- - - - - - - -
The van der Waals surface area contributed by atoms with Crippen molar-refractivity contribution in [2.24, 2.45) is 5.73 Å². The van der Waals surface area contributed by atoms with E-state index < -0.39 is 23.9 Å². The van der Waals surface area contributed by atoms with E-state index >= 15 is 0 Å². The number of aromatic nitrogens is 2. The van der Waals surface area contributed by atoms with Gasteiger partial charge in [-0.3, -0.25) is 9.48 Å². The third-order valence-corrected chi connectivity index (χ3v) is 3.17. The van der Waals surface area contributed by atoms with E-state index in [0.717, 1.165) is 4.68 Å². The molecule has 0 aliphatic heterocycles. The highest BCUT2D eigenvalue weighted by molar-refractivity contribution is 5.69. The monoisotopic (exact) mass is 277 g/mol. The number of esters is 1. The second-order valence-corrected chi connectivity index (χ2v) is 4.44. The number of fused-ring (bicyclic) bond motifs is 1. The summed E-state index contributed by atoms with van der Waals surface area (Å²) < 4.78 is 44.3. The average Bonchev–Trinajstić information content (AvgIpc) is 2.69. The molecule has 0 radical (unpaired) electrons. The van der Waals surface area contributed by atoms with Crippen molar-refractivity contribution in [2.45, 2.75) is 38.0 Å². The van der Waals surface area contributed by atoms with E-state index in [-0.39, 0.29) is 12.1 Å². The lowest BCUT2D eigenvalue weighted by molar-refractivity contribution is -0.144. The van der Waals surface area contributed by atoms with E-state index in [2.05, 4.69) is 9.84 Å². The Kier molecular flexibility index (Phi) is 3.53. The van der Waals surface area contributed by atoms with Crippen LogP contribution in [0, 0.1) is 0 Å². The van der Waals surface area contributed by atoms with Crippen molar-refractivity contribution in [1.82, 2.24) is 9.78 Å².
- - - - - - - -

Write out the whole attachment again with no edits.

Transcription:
The van der Waals surface area contributed by atoms with Crippen molar-refractivity contribution in [2.24, 2.45) is 5.73 Å². The van der Waals surface area contributed by atoms with E-state index < -0.39 is 23.9 Å². The van der Waals surface area contributed by atoms with E-state index >= 15 is 0 Å². The number of aromatic nitrogens is 2. The van der Waals surface area contributed by atoms with Gasteiger partial charge in [-0.3, -0.25) is 9.48 Å². The third-order valence-corrected chi connectivity index (χ3v) is 3.17. The van der Waals surface area contributed by atoms with E-state index in [0.717, 1.165) is 4.68 Å². The molecule has 0 aliphatic heterocycles. The highest BCUT2D eigenvalue weighted by molar-refractivity contribution is 5.69. The monoisotopic (exact) mass is 277 g/mol. The number of esters is 1. The second-order valence-corrected chi connectivity index (χ2v) is 4.44. The number of fused-ring (bicyclic) bond motifs is 1. The summed E-state index contributed by atoms with van der Waals surface area (Å²) < 4.78 is 44.3. The average Bonchev–Trinajstić information content (AvgIpc) is 2.69. The molecule has 0 radical (unpaired) electrons. The van der Waals surface area contributed by atoms with Crippen molar-refractivity contribution in [2.45, 2.75) is 38.0 Å². The van der Waals surface area contributed by atoms with E-state index in [-0.39, 0.29) is 12.1 Å². The lowest BCUT2D eigenvalue weighted by molar-refractivity contribution is -0.144. The van der Waals surface area contributed by atoms with E-state index in [2.05, 4.69) is 9.84 Å². The Kier molecular flexibility index (Phi) is 3.53. The van der Waals surface area contributed by atoms with Crippen LogP contribution in [0, 0.1) is 0 Å². The van der Waals surface area contributed by atoms with Crippen molar-refractivity contribution in [1.82, 2.24) is 9.78 Å².